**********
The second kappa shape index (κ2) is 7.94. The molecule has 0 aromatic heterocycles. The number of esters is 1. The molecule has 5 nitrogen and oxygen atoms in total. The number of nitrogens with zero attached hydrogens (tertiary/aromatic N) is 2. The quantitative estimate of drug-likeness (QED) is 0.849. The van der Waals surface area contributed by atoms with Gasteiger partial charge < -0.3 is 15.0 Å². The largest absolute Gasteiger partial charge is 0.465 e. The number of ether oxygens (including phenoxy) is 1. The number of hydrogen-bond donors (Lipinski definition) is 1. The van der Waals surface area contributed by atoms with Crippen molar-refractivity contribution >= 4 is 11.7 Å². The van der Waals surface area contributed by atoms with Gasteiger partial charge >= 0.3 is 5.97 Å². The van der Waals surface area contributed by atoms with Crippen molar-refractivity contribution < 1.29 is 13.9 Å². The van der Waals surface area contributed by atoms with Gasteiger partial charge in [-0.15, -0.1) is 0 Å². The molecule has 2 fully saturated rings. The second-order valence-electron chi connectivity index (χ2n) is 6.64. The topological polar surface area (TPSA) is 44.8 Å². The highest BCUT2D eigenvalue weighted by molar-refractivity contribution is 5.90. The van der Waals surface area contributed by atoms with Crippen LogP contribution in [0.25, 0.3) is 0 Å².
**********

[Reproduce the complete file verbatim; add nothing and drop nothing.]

The second kappa shape index (κ2) is 7.94. The molecule has 0 aromatic heterocycles. The number of esters is 1. The molecule has 5 nitrogen and oxygen atoms in total. The number of nitrogens with zero attached hydrogens (tertiary/aromatic N) is 2. The quantitative estimate of drug-likeness (QED) is 0.849. The van der Waals surface area contributed by atoms with Gasteiger partial charge < -0.3 is 15.0 Å². The largest absolute Gasteiger partial charge is 0.465 e. The number of ether oxygens (including phenoxy) is 1. The number of hydrogen-bond donors (Lipinski definition) is 1. The van der Waals surface area contributed by atoms with Crippen molar-refractivity contribution >= 4 is 11.7 Å². The van der Waals surface area contributed by atoms with Gasteiger partial charge >= 0.3 is 5.97 Å². The van der Waals surface area contributed by atoms with Crippen molar-refractivity contribution < 1.29 is 13.9 Å². The van der Waals surface area contributed by atoms with Gasteiger partial charge in [-0.15, -0.1) is 0 Å². The molecule has 2 fully saturated rings. The second-order valence-electron chi connectivity index (χ2n) is 6.64. The topological polar surface area (TPSA) is 44.8 Å². The highest BCUT2D eigenvalue weighted by molar-refractivity contribution is 5.90. The van der Waals surface area contributed by atoms with Crippen LogP contribution in [0.25, 0.3) is 0 Å².